The rise of the pigs and their dictatorship.(Animal Farm)

Essay by rottonJunior High, 9th gradeA+, May 2004

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Through out George Orwell's Animal Farm the pigs, the heads of Animal Farm, repeatedly break and modify commandments to their need. The pigs also give themselves special privileges and force work upon the other animals; true signs of a dictatorship. Previous to these pig leaders the animals had rebelled against their farm owner in attempt to rid their lives of the cruel the dictatorship they suffered under, and restore their lives in a democratic-like fashion. As the post-revolution era progressed, the pigs broke laws, acted superior, and worked the animals harder than ever; leaving the inferior animals, every animal besides the pigs, with no say in anything. It was the sheer reliance on hope and brainwashed minds the animals possessed that allowed the pigs to totally dominate the rest of the animals, entirely unsuspecting.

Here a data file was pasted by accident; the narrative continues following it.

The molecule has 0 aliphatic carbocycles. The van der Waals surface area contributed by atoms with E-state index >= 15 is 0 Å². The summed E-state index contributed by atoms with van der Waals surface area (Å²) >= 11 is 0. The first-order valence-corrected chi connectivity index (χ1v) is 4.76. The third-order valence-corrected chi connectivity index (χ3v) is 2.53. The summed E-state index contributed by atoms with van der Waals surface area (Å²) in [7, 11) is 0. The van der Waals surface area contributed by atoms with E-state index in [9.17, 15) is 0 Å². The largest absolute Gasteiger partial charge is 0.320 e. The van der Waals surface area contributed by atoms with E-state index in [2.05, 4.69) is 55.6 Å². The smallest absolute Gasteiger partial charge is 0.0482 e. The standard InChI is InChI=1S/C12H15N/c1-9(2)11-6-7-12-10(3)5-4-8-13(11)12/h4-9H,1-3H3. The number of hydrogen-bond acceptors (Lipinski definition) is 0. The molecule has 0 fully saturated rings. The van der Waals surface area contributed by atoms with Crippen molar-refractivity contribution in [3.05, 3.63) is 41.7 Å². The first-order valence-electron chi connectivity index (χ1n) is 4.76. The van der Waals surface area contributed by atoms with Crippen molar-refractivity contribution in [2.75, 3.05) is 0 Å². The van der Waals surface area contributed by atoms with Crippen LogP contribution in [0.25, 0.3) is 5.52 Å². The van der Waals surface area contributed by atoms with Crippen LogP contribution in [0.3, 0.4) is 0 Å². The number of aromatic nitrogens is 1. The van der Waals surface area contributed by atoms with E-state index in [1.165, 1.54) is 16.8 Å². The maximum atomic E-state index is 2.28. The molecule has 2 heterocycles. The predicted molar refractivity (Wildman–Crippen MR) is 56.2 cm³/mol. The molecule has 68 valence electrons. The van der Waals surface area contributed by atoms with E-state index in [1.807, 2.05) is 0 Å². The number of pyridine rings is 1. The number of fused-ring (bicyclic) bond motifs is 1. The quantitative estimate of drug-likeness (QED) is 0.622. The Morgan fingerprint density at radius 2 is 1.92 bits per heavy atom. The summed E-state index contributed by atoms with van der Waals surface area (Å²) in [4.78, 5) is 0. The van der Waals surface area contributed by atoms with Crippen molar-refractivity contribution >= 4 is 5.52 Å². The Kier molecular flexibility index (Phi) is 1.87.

From start to end of Napoleon's reign he had changed his original seven commandments at his leisure.

That alone should have spurred controversy; however, the lack of education allowed Napoleon to pull off such a feat over the animals. Although, if the animals had taken the time to learn to read, instead of following blindly, they could have questioned Napoleon and back up their argument, putting Napoleon in a very tough spot. For, if Napoleon continued such actions and the animals had the ability to read, Napoleon would most likely either be overthrown or killed. Showing, that one of the main factors in Napoleon's running a tyranny was the ignorance of the animals.

As soon as the pigs took power, they showed signs of superiority, originating with the taking of the milk and apples. When asked why only the pigs will receive milk and apples the simple answer was that they needed it to think; after all, they were the brains of the revolution. No...